How to make Pease Pudding

Makes: 10 portions of garnish. Cooking time: 2 hours. Oven temperature: 150°C.


— 400 grams yellow split peas
— 1 liter water
— 50 grams whole carrots
— 1 whole onion
— 75 grams bacon trimmings
— 75 grams butter
— seasoning


(1) Wash the split peas, place them into a saucepan and cover with cold water. Bring to the boil and skim.

(2) Add the remainder of the ingredients, cover with a lid and cook in the oven for the prescribed time.

(3) When cooked, remove and discard the whole vegetables and bacon trimmings.

(4) Pass the peas through a sieve or liquidizer, return to a clean saucepan and mix in the butter with a wooden spatula. Season to taste.

(5) Serve as a garnish to the main item in the shape of a slight dome decorated scroll fashion with a palette knife.

(1) Pease pudding may be retained in a basin covered with cling film in a refrigerator.

(2) The mixture may be reheated with a little butter in a saucepan on top of the stove and stirred with a wooden spatula to prevent burning.

The preparation of vegetables and methods of cooking outlined in our website are also in accord with the Nouvelle Cuisine. There are, however, a number of points to bear in mind:
(a) All vegetables are cooked to order. They are never refreshed and subsequently reheated.

(b) Vegetables are never cooked beyond the crisp or nutty stage.

(c) Any sauce added to or accompanying any vegetables should not be roux or flour based.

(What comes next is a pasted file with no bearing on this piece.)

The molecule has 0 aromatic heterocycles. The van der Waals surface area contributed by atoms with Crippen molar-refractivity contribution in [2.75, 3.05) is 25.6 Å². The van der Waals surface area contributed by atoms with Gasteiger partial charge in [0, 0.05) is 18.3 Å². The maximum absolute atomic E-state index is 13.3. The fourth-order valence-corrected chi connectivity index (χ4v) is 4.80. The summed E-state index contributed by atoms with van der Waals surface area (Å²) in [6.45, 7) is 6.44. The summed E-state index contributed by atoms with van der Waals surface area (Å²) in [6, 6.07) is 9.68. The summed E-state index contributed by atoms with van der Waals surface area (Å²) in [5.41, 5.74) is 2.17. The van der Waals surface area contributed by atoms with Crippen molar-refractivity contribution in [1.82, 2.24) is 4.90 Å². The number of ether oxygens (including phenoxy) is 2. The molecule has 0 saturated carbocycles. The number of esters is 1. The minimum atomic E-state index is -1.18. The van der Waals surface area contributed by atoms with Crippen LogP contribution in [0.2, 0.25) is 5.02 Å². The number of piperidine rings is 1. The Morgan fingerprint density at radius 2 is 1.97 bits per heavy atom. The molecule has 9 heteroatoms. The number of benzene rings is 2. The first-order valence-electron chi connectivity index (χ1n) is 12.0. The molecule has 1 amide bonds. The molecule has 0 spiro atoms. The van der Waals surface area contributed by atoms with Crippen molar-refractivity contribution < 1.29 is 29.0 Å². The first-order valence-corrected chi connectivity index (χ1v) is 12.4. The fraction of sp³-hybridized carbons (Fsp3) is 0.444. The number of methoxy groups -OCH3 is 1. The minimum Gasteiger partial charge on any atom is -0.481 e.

(d) Some leaders in the field of Nouvelle Cuisine do not allow gratination to be applied to any dish.

Vegetables are available in a variety of frozen, dehydrated, canned and other pre-prepared forms, either whole or cut into the required shapes. Frozen and dehydrated vegetables are without doubt the most commonly used convenience forms.

Frozen vegetables
Boiling is the fundamental method of cooking vegetables, whether fresh or frozen. The main difference is that frozen vegetables need to be boiled for less time.

Frozen vegetables should always be placed into boiling salted water in their frozen state. To defrost them before cooking will have an adverse effect in terms of color, texture and flavor. Cooking time depends upon the type of vegetable and the manufacturers’ instructions should always be referred to.

The principles and practices covering testing when cooked, refreshing, retention and re-heating as well as problems encountered during cooking and assessment are exactly the same for frozen as for fresh vegetables. However, it should be borne in mind that, although the two products are similar in many respects, they are not exactly the same because of the processes through which vegetables pass during freezing.

Dehydrated vegetables (Accelerated Freeze Dried (AFD))
The same principles apply to boiling dehydrated vegetables as to frozen and fresh vegetables. One common error is to soak all dehydrated vegetables before boiling. Before cooking always refer to the manufacturers’ instructions.

Dehydrated vegetables should be plunged into boiling salted water. Cooking times are different to those for similar fresh and frozen vegetables and once again the manufacturers’ instructions should always be noted before cooking.